In the 2010 National Survey on Drug Use and Health, researchers found that 1.5 million people used cocaine. That represents a significant drop from 2006, when about 2.5 million people used the substance. But there’s little to celebrate here, as cocaine can be remarkably dangerous. In fact, people who abuse this substance often develop very persistent cases of addiction that only a qualified treatment program can address.
How an Addiction Begins
Traditionally, cocaine has been described as one of the most addictive substances in use in the world today, as the drug has the remarkable ability to tweak pleasure centers in the brain. Mere minutes after taking cocaine, people can feel absolutely euphoric and powerful, and those sensations might not be available without the use of drugs.
Even so, research suggests that not everyone who takes cocaine develops an addiction to the substance. For example, according to studies quoted in an article produced by TIME, nearly half of all people who try cocaine don’t ever take the substance again. They might not like the way the drug makes them feel, or they may find that the sensations they experience simply aren’t worth the risks of being caught and arrested with an illegal substance.
There are some people, however, who do develop addictions, and they tend to have remarkably destructive patterns of use and abuse that damage their brain cells to such a degree that self-control becomes difficult. These users take one hit of cocaine and chase that hit with another and then another. They’re attempting to counteract the fast fade of a cocaine high by keeping the drug in their bodies at all times, and their habits can erode the portions of the brain that deal with planning and impulse control.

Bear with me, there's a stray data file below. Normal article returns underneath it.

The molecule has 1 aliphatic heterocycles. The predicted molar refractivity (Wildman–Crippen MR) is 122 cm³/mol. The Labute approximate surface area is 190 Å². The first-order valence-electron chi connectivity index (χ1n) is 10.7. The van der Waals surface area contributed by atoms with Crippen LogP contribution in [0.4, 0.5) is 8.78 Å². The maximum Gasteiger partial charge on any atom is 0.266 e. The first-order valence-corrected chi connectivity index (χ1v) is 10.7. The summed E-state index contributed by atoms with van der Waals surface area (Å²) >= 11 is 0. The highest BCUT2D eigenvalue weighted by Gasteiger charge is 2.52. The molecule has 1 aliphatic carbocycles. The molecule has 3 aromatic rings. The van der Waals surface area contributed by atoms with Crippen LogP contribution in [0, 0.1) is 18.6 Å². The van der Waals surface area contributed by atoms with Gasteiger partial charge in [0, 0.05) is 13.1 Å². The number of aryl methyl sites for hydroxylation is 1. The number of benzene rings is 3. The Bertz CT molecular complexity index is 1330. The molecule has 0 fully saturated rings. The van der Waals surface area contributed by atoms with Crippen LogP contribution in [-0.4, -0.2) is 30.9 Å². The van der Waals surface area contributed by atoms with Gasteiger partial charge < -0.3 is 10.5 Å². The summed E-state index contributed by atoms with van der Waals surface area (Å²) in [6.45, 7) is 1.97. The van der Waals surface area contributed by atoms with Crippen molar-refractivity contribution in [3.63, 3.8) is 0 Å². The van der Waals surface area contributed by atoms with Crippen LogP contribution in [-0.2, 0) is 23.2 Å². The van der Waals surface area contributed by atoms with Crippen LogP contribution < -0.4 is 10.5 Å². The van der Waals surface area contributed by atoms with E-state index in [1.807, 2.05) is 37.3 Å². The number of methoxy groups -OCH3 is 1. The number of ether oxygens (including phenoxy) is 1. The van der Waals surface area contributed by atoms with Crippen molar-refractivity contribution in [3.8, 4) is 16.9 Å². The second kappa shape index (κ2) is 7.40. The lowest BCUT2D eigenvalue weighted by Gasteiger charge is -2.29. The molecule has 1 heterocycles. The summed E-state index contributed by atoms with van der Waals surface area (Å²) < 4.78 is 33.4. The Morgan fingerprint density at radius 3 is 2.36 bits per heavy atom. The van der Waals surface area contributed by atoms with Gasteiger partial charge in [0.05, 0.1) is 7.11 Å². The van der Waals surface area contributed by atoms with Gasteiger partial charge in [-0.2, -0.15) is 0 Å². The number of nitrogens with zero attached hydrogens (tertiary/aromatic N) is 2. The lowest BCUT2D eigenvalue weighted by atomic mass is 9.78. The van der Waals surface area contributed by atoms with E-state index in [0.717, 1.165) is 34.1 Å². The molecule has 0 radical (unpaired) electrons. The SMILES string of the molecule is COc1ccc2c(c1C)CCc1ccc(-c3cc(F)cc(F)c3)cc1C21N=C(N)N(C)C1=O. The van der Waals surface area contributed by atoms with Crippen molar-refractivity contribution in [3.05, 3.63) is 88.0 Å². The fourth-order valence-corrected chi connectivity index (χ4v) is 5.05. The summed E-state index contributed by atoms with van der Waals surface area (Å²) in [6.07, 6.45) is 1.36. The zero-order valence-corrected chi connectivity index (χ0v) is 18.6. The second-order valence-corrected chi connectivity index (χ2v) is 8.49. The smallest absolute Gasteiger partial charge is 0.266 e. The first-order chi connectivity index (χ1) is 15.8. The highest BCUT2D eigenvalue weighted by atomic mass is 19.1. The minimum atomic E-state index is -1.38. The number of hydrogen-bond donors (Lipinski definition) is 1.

Similarly, some people who abuse cocaine add other substances into the mix. They might blend in alcohol at the end of a cocaine binge, allowing them to feel more relaxed and euphoric as the rush of cocaine fades away. These users might also use benzodiazepines or prescription painkillers to boost the pleasure a hit of cocaine can bring. Multi-drug use like this can also damage key portions of the brain, and if these activities continue, they can lead to devastating addictions.
At the beginning of an addiction treatment program, experts attempt to determine what kinds of habits a user has engaged in previously, and what kind of damage might be present at the moment. Often, this means performing either blood or urine tests in order to detect the presence of other drugs. According to the National Institute on Drug Abuse, 72 percent of people who seek help for a cocaine issue also abuse other drugs, so these tests are simply vital.
When experts understand what sorts of drugs are at play, in addition to cocaine, they can begin to plan for the detox portion of treatment. This is the time in which the addicted person transitions from drug intoxication to sobriety, and it can be a little dangerous. Cocaine withdrawal is associated with a variety of nasty symptoms, including:
Withdrawing from other drugs, including alcohol and benzodiazepines, can result in even more serious complications, including seizures. Medication management can help, as some prescription and over-the-counter therapies can soothe distress and allow people to feel at least somewhat healthy as their bodies move from chronic intoxication into sobriety. But supervision and emotional support might also be vital. Removing these substances from the body is just scary and a little painful, and it’s common for addicted people to need support and care, so they won’t be tempted to dive back into addiction in order to make those symptoms fade away.
Finding Emotional Causes